Trump shatters trade truce in big gamble for the global economy
Donald Trump has always touted himself as a hard negotiator in business. That approach with countries can bring bigger risks than a failed deal.
Negotiators have been unable to strike an agreement after the U.S. president shattered a six-month truce in his trade war with China, with tariffs kicking in today on Chinese imports ranging from cooked vegetables and Christmas lights to highchairs for babies.
Beijing has vowed to retaliate, and the news whipsawed markets.
Global stocks made gains today as investors held out hopes for a trade deal. Nonetheless the MSCI’s All-Country World Index is set for its worst weekly performance since late December, down 2.75%, after a week of trade tensions sparked by Trump’s threat to hike tariffs last Sunday.
The White House said talks will continue today in Washington between Vice Premier Liu He and top U.S. officials. But as our team in Washington reports, it’s far from clear what might happen now: Can a deal still be reached? Does Trump go ahead with his promise to widen tariffs to all Chinese imports – worth about US$540 billion last year?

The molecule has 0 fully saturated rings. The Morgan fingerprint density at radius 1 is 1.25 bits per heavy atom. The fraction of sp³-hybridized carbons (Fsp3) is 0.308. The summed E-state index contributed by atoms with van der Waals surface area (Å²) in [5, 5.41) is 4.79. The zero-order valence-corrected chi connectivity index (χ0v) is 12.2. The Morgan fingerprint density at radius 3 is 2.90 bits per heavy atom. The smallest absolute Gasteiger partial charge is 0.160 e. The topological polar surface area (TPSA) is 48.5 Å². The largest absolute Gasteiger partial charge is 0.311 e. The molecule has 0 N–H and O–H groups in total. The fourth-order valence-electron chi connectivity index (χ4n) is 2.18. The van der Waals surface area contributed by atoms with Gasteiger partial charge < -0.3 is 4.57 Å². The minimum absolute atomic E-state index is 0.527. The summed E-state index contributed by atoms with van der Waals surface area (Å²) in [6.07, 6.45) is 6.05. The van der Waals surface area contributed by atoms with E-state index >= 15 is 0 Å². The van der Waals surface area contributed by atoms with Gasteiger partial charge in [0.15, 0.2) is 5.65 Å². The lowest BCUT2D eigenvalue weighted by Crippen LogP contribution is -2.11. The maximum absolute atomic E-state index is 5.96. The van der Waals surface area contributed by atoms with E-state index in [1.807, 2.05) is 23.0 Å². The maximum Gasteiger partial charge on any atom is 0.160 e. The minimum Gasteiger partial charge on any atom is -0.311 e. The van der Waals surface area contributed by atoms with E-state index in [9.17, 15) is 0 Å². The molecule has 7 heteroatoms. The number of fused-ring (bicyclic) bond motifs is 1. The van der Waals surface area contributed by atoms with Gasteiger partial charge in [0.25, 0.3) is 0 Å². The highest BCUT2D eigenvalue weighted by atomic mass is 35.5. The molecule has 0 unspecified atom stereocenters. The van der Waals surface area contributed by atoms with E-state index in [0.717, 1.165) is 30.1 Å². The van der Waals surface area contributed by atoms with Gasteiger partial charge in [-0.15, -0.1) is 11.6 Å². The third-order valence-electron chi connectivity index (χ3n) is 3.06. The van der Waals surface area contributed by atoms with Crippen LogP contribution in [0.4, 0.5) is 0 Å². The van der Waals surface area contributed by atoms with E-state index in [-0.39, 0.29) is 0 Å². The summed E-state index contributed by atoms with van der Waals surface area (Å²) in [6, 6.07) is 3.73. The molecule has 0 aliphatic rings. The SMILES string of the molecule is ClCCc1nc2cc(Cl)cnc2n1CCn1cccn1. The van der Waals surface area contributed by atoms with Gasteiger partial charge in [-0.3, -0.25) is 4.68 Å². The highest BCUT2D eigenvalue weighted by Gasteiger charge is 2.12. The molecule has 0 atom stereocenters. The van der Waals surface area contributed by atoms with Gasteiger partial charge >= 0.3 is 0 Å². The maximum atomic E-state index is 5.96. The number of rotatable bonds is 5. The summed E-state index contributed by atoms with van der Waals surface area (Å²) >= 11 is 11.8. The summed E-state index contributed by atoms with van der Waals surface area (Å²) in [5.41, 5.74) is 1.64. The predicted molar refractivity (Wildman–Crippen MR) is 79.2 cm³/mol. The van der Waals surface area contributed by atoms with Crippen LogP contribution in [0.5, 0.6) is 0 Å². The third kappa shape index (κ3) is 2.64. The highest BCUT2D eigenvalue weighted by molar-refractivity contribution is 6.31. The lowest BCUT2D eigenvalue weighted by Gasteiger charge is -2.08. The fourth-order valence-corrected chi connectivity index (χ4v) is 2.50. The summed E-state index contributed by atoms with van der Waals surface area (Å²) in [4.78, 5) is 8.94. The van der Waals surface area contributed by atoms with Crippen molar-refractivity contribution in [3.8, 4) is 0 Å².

While the latter move would take weeks to deploy, it would have significant repercussions for the U.S., Chinese, and global economies. Economists at Moody’s Analytics said an all-out trade conflagration could tip the U.S. into recession by end-2020, just as Trump comes up for re-election.
China’s Foreign Ministry offered no details today on how the government might respond, but while President Xi Jinping wants a deal to end the trade war he also cannot risk being seen as weak at home, and Trump’s actions may force a strong reaction. Spokesman Geng Shuang had one message: “stay tuned.”
With file from Reuters